Progress For Pollution-Free Pig Farm in Indiana

Progress For Pollution-Free Pig Farm in Indiana

An Indiana farm is the showcase for a new method of treating pig waste, which leaves virtually no trace of pollution or odor and costs less than current methods both to install and run.

John Candler, a Tulsa inventor, has devised what he said could become an answer to animal waste elimination all over the world, with a cost-effective method of treatment which solves the problems of air and water pollution, odor, disease and animal welfare associated with current methods used. The lagoon and sprayfield systems have, until now, been the only cost-effective ways to treat pig waste, and although alternatives have existed they have proved far too expensive for the vast majority of farmers to use.

The pigs’ waste is first sterilized in a small holding tank by injecting it with ozone, immediately breaking down all ammonia and hydrogen sulphide and killing all bacteria. Then solids are separated from the liquid, producing odorless sterilized solids that are immediately available as dry soil nutrient. The sterilized liquid is then recycled as clean flush water back to the pigs’ barns.

The Candler Waste Elimination System is in operation at a farm in Clarks Hill, about 30 miles south of Lafayette, which raises 13,600 pigs in 16 barns. Because the process only requires a small holding tank, the entire complex, including the barns and the sterilization equipment, only uses three acres of land.

According to Marty Solomon, a journalist who has written about the system, the operation produces virtually no odor.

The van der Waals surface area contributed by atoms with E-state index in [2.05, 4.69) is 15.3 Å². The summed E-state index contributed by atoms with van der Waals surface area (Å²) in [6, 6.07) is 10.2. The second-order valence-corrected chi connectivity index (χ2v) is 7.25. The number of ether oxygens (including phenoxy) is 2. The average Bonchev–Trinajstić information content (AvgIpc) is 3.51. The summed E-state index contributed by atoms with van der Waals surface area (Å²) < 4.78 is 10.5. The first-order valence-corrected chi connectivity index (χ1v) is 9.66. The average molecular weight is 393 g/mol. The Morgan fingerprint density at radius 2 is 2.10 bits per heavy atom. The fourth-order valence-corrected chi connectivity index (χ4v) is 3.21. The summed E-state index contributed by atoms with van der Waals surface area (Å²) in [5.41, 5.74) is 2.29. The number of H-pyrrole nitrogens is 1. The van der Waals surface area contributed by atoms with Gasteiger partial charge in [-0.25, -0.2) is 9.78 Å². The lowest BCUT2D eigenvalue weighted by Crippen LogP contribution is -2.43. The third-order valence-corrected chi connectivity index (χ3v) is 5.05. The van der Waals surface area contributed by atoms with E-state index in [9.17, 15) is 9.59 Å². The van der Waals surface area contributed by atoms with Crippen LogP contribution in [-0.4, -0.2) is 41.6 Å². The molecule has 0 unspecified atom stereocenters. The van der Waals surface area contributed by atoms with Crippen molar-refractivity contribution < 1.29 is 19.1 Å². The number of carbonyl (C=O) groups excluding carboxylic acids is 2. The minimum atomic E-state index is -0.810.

“The surrounding farmers consider the technology a godsend and applaud the owner because they do not suffer the severe consequences that neighbors of many traditional hog farms must endure. I came away as excited as could be since I had been told by almost everyone that there were no cost-effective alternatives to lagoons,” Solomon told edie.

The initial investment in the equipment is less than that of lagoon/sprayfield technology, and the annual operating costs are lower. Another advantage of Candler’s system is that animals are healthier because they live in clean barns without being forced to breathe ammonia and hydrogen sulphide and without needing to be fed low-grade antibiotics. The cleaner environment also attracts fewer flies, resulting in a lower disease rate.

According to Solomon, the pigs also drink more water, absorb more feed and are ready for market one to two weeks earlier, yielding hundreds of thousands of extra dollars each year for the farmer.

Candler reportedly is investigating designing new pig farms in Australia and Belize.

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